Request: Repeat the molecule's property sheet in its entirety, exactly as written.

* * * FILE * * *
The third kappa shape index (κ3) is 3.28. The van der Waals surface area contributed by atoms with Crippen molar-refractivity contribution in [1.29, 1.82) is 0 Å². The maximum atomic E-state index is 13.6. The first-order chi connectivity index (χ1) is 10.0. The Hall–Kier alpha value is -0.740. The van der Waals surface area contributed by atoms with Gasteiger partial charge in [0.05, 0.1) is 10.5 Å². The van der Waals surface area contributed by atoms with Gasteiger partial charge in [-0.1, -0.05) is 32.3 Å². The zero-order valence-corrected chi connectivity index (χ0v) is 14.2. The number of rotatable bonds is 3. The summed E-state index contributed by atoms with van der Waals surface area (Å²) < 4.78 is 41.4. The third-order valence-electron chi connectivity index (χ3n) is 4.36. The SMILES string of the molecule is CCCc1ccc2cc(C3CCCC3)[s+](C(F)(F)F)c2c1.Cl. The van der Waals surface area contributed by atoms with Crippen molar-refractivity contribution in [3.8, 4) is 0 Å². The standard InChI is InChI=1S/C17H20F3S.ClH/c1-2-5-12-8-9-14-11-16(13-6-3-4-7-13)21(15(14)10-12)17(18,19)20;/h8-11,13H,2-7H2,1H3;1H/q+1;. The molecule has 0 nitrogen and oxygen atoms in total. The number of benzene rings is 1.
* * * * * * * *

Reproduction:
The third kappa shape index (κ3) is 3.28. The van der Waals surface area contributed by atoms with Crippen molar-refractivity contribution in [1.29, 1.82) is 0 Å². The maximum atomic E-state index is 13.6. The first-order chi connectivity index (χ1) is 10.0. The Hall–Kier alpha value is -0.740. The van der Waals surface area contributed by atoms with Gasteiger partial charge in [0.05, 0.1) is 10.5 Å². The van der Waals surface area contributed by atoms with Gasteiger partial charge in [-0.1, -0.05) is 32.3 Å². The zero-order valence-corrected chi connectivity index (χ0v) is 14.2. The number of rotatable bonds is 3. The summed E-state index contributed by atoms with van der Waals surface area (Å²) < 4.78 is 41.4. The third-order valence-electron chi connectivity index (χ3n) is 4.36. The SMILES string of the molecule is CCCc1ccc2cc(C3CCCC3)[s+](C(F)(F)F)c2c1.Cl. The van der Waals surface area contributed by atoms with Crippen molar-refractivity contribution in [3.8, 4) is 0 Å². The standard InChI is InChI=1S/C17H20F3S.ClH/c1-2-5-12-8-9-14-11-16(13-6-3-4-7-13)21(15(14)10-12)17(18,19)20;/h8-11,13H,2-7H2,1H3;1H/q+1;. The molecule has 0 nitrogen and oxygen atoms in total. The number of benzene rings is 1.